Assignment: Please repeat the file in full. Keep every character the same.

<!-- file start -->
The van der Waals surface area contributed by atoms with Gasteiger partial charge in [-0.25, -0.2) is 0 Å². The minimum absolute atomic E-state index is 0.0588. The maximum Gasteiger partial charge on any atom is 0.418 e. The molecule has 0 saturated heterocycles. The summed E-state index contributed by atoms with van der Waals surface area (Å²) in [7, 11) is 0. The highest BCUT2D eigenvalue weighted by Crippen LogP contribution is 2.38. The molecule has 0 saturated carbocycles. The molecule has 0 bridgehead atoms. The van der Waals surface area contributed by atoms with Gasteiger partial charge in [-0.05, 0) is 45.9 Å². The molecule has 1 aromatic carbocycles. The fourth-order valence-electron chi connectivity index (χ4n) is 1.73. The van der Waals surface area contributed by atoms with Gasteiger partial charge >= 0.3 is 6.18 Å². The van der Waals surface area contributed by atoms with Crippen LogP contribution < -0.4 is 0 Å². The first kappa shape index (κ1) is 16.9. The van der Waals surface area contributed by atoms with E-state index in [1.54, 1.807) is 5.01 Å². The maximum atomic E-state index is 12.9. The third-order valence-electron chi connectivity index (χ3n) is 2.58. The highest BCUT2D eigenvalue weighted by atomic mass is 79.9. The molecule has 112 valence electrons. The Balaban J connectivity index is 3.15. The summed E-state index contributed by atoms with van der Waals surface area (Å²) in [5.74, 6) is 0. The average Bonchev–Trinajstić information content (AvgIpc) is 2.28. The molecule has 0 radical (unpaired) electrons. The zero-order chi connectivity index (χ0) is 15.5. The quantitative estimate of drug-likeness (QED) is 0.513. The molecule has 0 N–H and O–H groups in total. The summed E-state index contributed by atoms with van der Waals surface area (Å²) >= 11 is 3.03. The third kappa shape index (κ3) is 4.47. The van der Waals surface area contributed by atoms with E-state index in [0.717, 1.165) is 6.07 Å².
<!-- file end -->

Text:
The van der Waals surface area contributed by atoms with Gasteiger partial charge in [-0.25, -0.2) is 0 Å². The minimum absolute atomic E-state index is 0.0588. The maximum Gasteiger partial charge on any atom is 0.418 e. The molecule has 0 saturated heterocycles. The summed E-state index contributed by atoms with van der Waals surface area (Å²) in [7, 11) is 0. The highest BCUT2D eigenvalue weighted by Crippen LogP contribution is 2.38. The molecule has 0 saturated carbocycles. The molecule has 0 bridgehead atoms. The van der Waals surface area contributed by atoms with Gasteiger partial charge in [-0.05, 0) is 45.9 Å². The molecule has 1 aromatic carbocycles. The fourth-order valence-electron chi connectivity index (χ4n) is 1.73. The van der Waals surface area contributed by atoms with Gasteiger partial charge >= 0.3 is 6.18 Å². The van der Waals surface area contributed by atoms with Crippen LogP contribution < -0.4 is 0 Å². The first kappa shape index (κ1) is 16.9. The van der Waals surface area contributed by atoms with E-state index in [1.54, 1.807) is 5.01 Å². The maximum atomic E-state index is 12.9. The third-order valence-electron chi connectivity index (χ3n) is 2.58. The highest BCUT2D eigenvalue weighted by atomic mass is 79.9. The molecule has 112 valence electrons. The Balaban J connectivity index is 3.15. The summed E-state index contributed by atoms with van der Waals surface area (Å²) in [5.74, 6) is 0. The average Bonchev–Trinajstić information content (AvgIpc) is 2.28. The molecule has 0 radical (unpaired) electrons. The zero-order chi connectivity index (χ0) is 15.5. The quantitative estimate of drug-likeness (QED) is 0.513. The molecule has 0 N–H and O–H groups in total. The summed E-state index contributed by atoms with van der Waals surface area (Å²) >= 11 is 3.03. The third kappa shape index (κ3) is 4.47. The van der Waals surface area contributed by atoms with E-state index in [0.717, 1.165) is 6.07 Å².